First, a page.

August 2008 Briefing - Pathology
Here are what the editors at HealthDay consider to be the most important developments in Pathology for August 2008. This roundup includes the latest research news from journal articles, as well as the FDA approvals and regulatory changes that are the most likely to affect clinical practice.
Lancet Supports WHO Report on Health Inequality
FRIDAY, Aug. 29 (HealthDay News) -- The final report by the World Health Organization's Commission on Social Determinants of Health contains a strong mandate for reducing global inequalities in health care, according to an editorial published in the Aug. 30 issue of The Lancet.
Deep Brain Stimulation Blunts Addiction Response in Rats
THURSDAY, Aug. 28 (HealthDay News) -- Deep brain stimulation blunts the addictive response in an animal model and may be a useful therapeutic approach in severe cocaine addiction, according to an article published in the Aug. 27 issue of the Journal of Neuroscience.
Protein Leads to Defects in Bone Formation in Mice
WEDNESDAY, Aug. 27 (HealthDay News) -- Mice overproducing connective tissue growth factor (CTGF), a protein critical for skeletal development, have impaired bone formation and develop osteopenia, researchers report in the September issue of Endocrinology.
Genetic Link Found in Familial Neuroblastoma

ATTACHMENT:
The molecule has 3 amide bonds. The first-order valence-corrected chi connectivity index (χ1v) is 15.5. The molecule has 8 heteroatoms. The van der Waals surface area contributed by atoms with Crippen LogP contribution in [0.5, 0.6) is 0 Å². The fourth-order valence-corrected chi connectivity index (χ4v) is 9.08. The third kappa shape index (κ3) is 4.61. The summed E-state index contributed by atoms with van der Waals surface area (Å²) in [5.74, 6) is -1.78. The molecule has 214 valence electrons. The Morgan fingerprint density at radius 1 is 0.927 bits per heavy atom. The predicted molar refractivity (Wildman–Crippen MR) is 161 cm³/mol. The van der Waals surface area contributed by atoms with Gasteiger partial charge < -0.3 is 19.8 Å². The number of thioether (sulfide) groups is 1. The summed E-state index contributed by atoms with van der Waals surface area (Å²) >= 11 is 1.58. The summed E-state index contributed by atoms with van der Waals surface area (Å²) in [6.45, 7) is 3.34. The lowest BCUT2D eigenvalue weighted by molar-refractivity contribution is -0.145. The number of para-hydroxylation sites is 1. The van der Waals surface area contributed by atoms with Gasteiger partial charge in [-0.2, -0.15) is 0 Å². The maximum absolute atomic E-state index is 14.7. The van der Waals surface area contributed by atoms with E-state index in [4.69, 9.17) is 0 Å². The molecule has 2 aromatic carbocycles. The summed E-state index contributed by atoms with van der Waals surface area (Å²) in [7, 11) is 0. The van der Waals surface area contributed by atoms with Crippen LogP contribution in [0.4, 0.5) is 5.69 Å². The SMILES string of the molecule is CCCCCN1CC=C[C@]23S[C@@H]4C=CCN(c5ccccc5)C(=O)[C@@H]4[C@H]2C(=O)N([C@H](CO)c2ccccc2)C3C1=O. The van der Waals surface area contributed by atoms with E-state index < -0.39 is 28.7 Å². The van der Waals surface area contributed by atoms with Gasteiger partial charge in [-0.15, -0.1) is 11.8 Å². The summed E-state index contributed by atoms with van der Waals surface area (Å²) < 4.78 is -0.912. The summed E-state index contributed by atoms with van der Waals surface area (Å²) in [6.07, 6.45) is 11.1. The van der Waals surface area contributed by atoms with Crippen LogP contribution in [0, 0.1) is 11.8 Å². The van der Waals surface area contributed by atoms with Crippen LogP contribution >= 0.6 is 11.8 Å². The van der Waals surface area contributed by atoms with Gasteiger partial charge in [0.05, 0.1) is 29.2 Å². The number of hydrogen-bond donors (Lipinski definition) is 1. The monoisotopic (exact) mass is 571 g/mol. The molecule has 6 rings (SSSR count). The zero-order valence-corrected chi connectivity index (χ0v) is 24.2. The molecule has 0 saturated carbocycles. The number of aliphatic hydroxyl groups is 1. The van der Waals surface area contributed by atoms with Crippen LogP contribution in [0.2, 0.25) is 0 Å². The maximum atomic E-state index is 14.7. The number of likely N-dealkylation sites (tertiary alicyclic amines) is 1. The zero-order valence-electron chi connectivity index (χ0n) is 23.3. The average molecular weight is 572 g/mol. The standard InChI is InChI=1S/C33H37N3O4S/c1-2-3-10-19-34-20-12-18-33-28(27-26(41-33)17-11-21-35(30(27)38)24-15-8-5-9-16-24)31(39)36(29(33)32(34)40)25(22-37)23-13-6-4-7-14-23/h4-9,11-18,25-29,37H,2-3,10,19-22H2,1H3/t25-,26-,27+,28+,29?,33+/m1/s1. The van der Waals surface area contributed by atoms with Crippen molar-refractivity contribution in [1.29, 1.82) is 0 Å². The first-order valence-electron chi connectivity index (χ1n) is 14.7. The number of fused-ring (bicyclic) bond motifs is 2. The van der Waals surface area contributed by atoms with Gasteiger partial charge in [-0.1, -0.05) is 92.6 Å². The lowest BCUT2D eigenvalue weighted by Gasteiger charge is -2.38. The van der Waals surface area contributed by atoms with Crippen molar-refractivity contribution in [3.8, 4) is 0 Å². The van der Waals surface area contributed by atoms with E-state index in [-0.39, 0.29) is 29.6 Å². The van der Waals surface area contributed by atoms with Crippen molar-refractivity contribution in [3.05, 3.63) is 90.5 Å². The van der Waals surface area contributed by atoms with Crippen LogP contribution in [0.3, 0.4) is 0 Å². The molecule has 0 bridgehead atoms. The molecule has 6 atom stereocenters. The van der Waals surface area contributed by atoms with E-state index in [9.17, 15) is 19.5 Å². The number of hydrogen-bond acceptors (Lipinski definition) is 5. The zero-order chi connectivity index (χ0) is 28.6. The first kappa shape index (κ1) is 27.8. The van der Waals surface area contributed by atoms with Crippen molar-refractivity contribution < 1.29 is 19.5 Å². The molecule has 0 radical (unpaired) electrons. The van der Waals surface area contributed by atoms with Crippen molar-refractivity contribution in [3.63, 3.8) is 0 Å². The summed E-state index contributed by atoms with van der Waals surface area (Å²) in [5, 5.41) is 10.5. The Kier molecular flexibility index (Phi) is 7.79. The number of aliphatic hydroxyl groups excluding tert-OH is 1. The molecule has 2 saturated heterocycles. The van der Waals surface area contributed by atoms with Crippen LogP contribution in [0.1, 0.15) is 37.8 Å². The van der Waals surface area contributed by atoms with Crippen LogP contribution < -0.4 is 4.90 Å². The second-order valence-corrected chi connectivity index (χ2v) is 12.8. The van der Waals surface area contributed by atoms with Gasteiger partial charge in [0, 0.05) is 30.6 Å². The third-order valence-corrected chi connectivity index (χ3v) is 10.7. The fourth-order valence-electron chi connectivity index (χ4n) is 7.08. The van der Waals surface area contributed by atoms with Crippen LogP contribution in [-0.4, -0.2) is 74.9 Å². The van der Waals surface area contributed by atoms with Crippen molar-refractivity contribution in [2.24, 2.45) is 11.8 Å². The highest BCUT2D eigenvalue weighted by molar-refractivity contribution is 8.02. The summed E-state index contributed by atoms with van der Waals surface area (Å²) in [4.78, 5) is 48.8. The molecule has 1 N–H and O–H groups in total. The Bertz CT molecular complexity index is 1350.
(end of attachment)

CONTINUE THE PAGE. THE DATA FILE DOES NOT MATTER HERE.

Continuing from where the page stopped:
WEDNESDAY, Aug. 27 (HealthDay News) -- Heritable mutations of the anaplastic lymphoma kinase (ALK) gene appear to be the main cause of familial neuroblastoma, a finding that may offer a therapeutic target for the disease, according to research published online Aug. 24 in Nature.
Possible Endometriosis Gene Therapy Vector Identified
MONDAY, Aug. 25 (HealthDay News) -- In patients with endometriosis, the Ad-heparanase-luc adenovirus may be a promising vector for gene therapy because it affects endometriotic cells without significantly affecting hepatic cells, according to research published in the August issue of the American Journal of Obstetrics & Gynecology.
TNF-Alpha Plays Controversial Role in Fibrotic Diseases
MONDAY, Aug. 25 (HealthDay News) -- Because studies about the role of tumor necrosis factor-alpha (TNFα) in fibrotic diseases have produced sometimes contradictory results, clinicians should not routinely prescribe TNFα antagonists to patients with fibrosis until placebo-controlled trials have demonstrated their safety and efficacy, researchers report in the August issue of Arthritis & Rheumatism.
Novel Treatment for Platelet Deficiency Approved
MONDAY, Aug. 25 (HealthDay News) -- The U.S. Food and Drug Administration has approved a new treatment for patients with chronic immune thrombocytopenic purpura (ITP). Nplate (romiplostim) is the first bone marrow stimulator to gain FDA approval for the condition, which leaves patients at risk of life-threatening bleeding and easy bruising.
Outlook Mixed on US Presidential Candidates' Health Plans